Top tips to support Autism in 2023

Autism Spectrum Disorder is a neurodevelopmental problem, that can cause significant social, communication and behavioural challenges. People will say Autism or ASD for Autism Spectrum Disorder.

The word spectrum in this context refers to the wide range of symptoms and severity. This means different people with ASD will display or experience different symptoms.

Signs and symptoms

Some of the difficulties associated with ASD can be social, emotional and communication skills difficulties. They may have difficulties with repetitive activity and behaviour.  

Many people with ASD may also have different ways of learning, paying attention or reacting to things. These difficulties of ASD begin during early childhood and might persist for long time.

With right kind of therapy support and intervention at the right time, some of the difficulties and symptoms of ASD could be minimised.  

In my experience as a paediatric speech and language therapist, I have seen these signs of Autism Spectrum Disorder in children as young as 18 months. Anecdotally, parents have reported that they have observed signs as young as 12 months old e.g., not responding to their name or significantly reduced eye contact.

Some of the difficulties you might see in Autism:

not point at objects to show interest (for example, not point at an aeroplane flying over)

not look at objects when another person points at them

have trouble relating to others or not have an interest in other people at all

avoid eye contact and want to be alone

have trouble understanding other people’s feelings or talking about their own feelings

prefer not to be held or cuddled, or might cuddle only when they want to

appear to be unaware when people talk to them, but respond to other sounds

be very interested in people, but not know how to talk, play, or relate to them

repeat or echo words or phrases said to them, or repeat words or phrases in place of normal language

have trouble expressing their needs using typical words or motions

not play “pretend” games (for example, not pretend to “feed” a doll)

repeat actions again and again

have trouble adapting when a routine changes

have unusual reactions to the way things smell, taste, look, feel, or sound

lose skills they once had (for example, stop saying words they were using)

may not respond to their name

There are two key areas that are important when looking into an ASD:

Restrictive and repetitive behaviour

Lines up toys or other objects and gets upset when order is changed

Repeats words or phrases over and over (i.e., echolalia)

Plays with toys the same way every time

Is focused on parts of objects (e.g., wheels)

Gets upset by minor changes

Has obsessive interests

Must follow certain routines

Flaps hands, rocks body, or spins self in circles

Has unusual reactions to the way things sound, smell, taste, look,, or feel

Avoids or does not keep eye contact

Does not respond to name by 9 months of age.

[Note: children with the hearing problems may not respond to name; in this case, hearing must be tested]

Does not show facial expressions like happy, sad, angry, and surprised by 9 months of age

Does not play simple interactive games like pat-a-cake by 12 months of age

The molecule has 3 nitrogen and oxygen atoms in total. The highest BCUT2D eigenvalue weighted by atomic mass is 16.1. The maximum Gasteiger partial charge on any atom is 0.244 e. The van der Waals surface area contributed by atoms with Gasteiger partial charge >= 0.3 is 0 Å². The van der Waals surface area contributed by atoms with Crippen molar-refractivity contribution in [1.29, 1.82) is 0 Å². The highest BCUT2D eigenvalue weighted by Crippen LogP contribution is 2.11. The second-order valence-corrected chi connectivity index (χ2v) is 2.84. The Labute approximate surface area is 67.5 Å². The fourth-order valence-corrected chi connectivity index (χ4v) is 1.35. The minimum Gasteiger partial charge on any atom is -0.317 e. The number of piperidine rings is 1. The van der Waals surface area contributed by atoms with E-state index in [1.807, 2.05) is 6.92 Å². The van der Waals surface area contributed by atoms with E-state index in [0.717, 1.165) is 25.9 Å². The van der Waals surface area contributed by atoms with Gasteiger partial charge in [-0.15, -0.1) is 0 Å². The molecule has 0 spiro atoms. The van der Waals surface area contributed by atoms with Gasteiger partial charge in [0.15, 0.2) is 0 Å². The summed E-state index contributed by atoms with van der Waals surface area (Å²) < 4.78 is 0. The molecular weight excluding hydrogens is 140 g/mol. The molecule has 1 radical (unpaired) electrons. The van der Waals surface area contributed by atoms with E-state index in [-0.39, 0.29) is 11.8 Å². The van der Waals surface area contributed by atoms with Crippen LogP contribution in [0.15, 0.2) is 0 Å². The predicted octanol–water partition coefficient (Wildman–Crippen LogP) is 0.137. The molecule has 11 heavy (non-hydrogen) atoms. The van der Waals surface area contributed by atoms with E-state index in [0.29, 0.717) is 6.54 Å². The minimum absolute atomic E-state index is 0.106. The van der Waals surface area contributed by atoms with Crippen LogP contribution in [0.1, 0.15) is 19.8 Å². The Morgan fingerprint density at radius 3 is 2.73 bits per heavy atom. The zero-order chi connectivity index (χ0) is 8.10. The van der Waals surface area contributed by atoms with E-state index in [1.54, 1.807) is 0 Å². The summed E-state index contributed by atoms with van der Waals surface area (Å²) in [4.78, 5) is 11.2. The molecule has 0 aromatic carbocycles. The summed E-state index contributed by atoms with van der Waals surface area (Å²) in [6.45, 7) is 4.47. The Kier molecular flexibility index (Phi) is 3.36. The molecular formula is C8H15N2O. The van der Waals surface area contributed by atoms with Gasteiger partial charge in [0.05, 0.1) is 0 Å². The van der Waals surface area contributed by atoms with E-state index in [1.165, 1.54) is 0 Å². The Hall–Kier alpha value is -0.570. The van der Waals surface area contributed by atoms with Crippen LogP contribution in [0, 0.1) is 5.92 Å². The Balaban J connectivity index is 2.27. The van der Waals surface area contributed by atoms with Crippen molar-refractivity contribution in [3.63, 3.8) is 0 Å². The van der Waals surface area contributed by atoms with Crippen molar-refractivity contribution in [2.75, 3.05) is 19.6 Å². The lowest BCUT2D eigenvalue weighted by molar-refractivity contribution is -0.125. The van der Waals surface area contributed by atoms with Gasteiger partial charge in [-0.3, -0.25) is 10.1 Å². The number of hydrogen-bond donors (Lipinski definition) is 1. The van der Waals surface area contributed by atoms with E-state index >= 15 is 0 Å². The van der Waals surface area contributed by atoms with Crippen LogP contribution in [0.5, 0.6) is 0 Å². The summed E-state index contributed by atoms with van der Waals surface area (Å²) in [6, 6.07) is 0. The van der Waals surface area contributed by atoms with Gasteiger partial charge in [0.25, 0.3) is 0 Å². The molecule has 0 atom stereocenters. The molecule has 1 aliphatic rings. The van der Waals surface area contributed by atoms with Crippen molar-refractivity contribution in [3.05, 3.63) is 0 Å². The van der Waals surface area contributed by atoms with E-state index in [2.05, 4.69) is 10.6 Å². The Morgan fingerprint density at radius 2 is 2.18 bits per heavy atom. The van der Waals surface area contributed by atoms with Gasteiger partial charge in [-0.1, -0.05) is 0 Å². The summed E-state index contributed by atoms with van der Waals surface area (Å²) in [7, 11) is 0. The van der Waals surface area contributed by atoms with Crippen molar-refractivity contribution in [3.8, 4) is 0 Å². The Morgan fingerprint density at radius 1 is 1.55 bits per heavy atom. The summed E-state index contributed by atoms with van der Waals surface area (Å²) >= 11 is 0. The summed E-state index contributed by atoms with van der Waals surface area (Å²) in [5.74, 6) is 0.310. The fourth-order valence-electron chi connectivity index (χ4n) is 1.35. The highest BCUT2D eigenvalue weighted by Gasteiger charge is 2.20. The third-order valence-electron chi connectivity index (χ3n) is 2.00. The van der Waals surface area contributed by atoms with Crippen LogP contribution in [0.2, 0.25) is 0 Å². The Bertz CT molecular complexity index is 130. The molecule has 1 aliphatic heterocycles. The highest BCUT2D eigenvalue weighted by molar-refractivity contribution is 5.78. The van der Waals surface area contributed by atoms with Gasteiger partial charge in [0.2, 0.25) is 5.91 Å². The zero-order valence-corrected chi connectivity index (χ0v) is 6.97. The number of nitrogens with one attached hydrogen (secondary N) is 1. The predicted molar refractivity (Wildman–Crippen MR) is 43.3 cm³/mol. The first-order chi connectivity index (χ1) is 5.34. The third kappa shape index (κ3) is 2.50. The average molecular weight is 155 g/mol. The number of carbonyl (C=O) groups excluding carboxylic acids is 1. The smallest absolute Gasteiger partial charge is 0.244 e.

Uses few or no gestures by 12 months of age (e.g., does not wave goodbye)

Does not share interests with others (e.g., shows you an object that he or she likes by 15 months of age)

Does not point or look at what you point to by 18 months of age  [children with muscle weakness may not be able to point; children with a vision problem or a visual impairment, may not be able to look at your point; your doctor will check these when he or she undertakes an assessment]

Does not notice when others are hurt or sad by 24 months of age

Does not pretend in play (e.g., does not pretend to “feed” a doll by 30 months of age)

Shows little interest in peers

Has trouble understanding other people’s feelings or talking about own feelings at 36 months of age or older

Does not play games with turn-taking by 60 months of age

Speak to your therapist or GP if you see of the above difficulties:
Additional symptoms you might see:

Delayed language skills

Delayed movement skills

Delayed cognitive or learning skills

Hyperactive, impulsive, and/or inattentive behaviour

Epilepsy or seizure disorder

Unusual eating and sleeping habits

Gastrointestinal issues (e.g., constipation)

Unusual mood or emotional reactions

Anxiety, stress, or excessive worry

Lack of fear or more fear than expected

Diagnosis:

Diagnosing ASD can be sometimes difficult since there is no medical test, like a blood test, to diagnose the disorder. Often a diagnosis may involve an MDT (Multi-disciplinary team) e.g., paediatrician, speech and language therapist, occupational therapist, specialist health visitor and psychologist.

ASD can sometimes be detected at 18 months or younger. By age 2, a diagnosis by an experienced professional can be considered very reliable. However, many children do not receive a final diagnosis until much older. This delay means that children with ASD might not get the early help they need.

Early intervention:

To date, there is no “cure” for ASD, but research has successfully shown that early intervention is key and can improve the functional skills of the individual. Hence it is so important to speak to your GP or therapist if you have any concerns.  

If your child is on the Autism assessment pathway and he or she is having difficulties with attention, listening, language delay etc, you can still seek help from the speech and language therapist. You do not need a formal diagnosis to receive support from a speech and language therapist.

Iman Omar, Specialist Speech and Language Therapist.

Specialist Speech and Language Therapist.